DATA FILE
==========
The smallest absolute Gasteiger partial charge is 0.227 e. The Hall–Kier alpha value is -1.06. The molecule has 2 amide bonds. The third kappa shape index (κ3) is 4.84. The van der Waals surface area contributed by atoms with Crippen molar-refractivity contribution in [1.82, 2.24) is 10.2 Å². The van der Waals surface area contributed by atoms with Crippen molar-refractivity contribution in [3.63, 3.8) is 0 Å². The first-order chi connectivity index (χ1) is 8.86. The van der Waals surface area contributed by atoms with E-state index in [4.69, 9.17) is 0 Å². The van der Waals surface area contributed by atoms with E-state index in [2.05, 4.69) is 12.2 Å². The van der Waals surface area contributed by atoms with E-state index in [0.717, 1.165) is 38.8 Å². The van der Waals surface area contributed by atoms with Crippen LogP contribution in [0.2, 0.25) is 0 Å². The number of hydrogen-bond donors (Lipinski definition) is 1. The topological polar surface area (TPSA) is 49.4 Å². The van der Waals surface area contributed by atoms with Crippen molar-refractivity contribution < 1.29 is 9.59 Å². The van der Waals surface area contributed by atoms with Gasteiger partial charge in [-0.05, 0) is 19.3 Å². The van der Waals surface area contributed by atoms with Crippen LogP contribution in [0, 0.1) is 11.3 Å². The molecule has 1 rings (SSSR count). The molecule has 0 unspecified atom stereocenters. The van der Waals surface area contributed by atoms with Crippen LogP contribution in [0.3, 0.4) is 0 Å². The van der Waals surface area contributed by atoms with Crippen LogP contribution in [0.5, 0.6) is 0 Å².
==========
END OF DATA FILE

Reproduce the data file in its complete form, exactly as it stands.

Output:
The smallest absolute Gasteiger partial charge is 0.227 e. The Hall–Kier alpha value is -1.06. The molecule has 2 amide bonds. The third kappa shape index (κ3) is 4.84. The van der Waals surface area contributed by atoms with Crippen molar-refractivity contribution in [1.82, 2.24) is 10.2 Å². The van der Waals surface area contributed by atoms with Crippen molar-refractivity contribution in [3.63, 3.8) is 0 Å². The first-order chi connectivity index (χ1) is 8.86. The van der Waals surface area contributed by atoms with E-state index in [4.69, 9.17) is 0 Å². The van der Waals surface area contributed by atoms with E-state index in [2.05, 4.69) is 12.2 Å². The van der Waals surface area contributed by atoms with E-state index in [0.717, 1.165) is 38.8 Å². The van der Waals surface area contributed by atoms with Crippen LogP contribution in [0.2, 0.25) is 0 Å². The number of hydrogen-bond donors (Lipinski definition) is 1. The topological polar surface area (TPSA) is 49.4 Å². The van der Waals surface area contributed by atoms with Crippen molar-refractivity contribution < 1.29 is 9.59 Å². The van der Waals surface area contributed by atoms with Gasteiger partial charge in [-0.05, 0) is 19.3 Å². The van der Waals surface area contributed by atoms with Crippen LogP contribution in [0, 0.1) is 11.3 Å². The molecule has 1 rings (SSSR count). The molecule has 0 unspecified atom stereocenters. The van der Waals surface area contributed by atoms with Crippen LogP contribution in [0.3, 0.4) is 0 Å². The van der Waals surface area contributed by atoms with Crippen LogP contribution in [0.5, 0.6) is 0 Å².